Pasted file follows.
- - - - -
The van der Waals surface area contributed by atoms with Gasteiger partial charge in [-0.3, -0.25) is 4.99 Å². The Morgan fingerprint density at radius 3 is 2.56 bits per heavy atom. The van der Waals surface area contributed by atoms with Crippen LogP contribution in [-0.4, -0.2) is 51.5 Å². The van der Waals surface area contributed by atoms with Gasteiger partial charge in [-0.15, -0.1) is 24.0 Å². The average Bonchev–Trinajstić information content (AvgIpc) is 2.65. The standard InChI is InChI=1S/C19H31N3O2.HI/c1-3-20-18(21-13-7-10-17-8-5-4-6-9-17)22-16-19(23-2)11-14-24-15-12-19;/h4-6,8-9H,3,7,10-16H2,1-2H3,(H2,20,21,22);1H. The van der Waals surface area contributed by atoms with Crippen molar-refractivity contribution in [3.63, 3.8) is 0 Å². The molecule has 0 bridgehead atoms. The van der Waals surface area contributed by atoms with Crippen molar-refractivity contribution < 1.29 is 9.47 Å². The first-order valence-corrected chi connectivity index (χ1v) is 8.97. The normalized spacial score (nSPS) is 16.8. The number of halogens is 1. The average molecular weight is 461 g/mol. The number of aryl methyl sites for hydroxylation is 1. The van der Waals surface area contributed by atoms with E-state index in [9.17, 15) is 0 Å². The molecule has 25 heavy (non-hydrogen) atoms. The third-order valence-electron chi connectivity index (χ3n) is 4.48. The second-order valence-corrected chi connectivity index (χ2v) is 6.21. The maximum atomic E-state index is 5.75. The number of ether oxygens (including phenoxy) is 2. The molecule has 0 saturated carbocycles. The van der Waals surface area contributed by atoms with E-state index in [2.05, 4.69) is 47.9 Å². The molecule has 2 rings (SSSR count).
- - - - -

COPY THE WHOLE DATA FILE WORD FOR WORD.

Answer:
The van der Waals surface area contributed by atoms with Gasteiger partial charge in [-0.3, -0.25) is 4.99 Å². The Morgan fingerprint density at radius 3 is 2.56 bits per heavy atom. The van der Waals surface area contributed by atoms with Crippen LogP contribution in [-0.4, -0.2) is 51.5 Å². The van der Waals surface area contributed by atoms with Gasteiger partial charge in [-0.15, -0.1) is 24.0 Å². The average Bonchev–Trinajstić information content (AvgIpc) is 2.65. The standard InChI is InChI=1S/C19H31N3O2.HI/c1-3-20-18(21-13-7-10-17-8-5-4-6-9-17)22-16-19(23-2)11-14-24-15-12-19;/h4-6,8-9H,3,7,10-16H2,1-2H3,(H2,20,21,22);1H. The van der Waals surface area contributed by atoms with Crippen molar-refractivity contribution in [3.63, 3.8) is 0 Å². The molecule has 0 bridgehead atoms. The van der Waals surface area contributed by atoms with Crippen molar-refractivity contribution < 1.29 is 9.47 Å². The first-order valence-corrected chi connectivity index (χ1v) is 8.97. The normalized spacial score (nSPS) is 16.8. The number of halogens is 1. The average molecular weight is 461 g/mol. The number of aryl methyl sites for hydroxylation is 1. The van der Waals surface area contributed by atoms with E-state index in [9.17, 15) is 0 Å². The molecule has 25 heavy (non-hydrogen) atoms. The third-order valence-electron chi connectivity index (χ3n) is 4.48. The second-order valence-corrected chi connectivity index (χ2v) is 6.21. The maximum atomic E-state index is 5.75. The number of ether oxygens (including phenoxy) is 2. The molecule has 0 saturated carbocycles. The van der Waals surface area contributed by atoms with E-state index in [2.05, 4.69) is 47.9 Å². The molecule has 2 rings (SSSR count).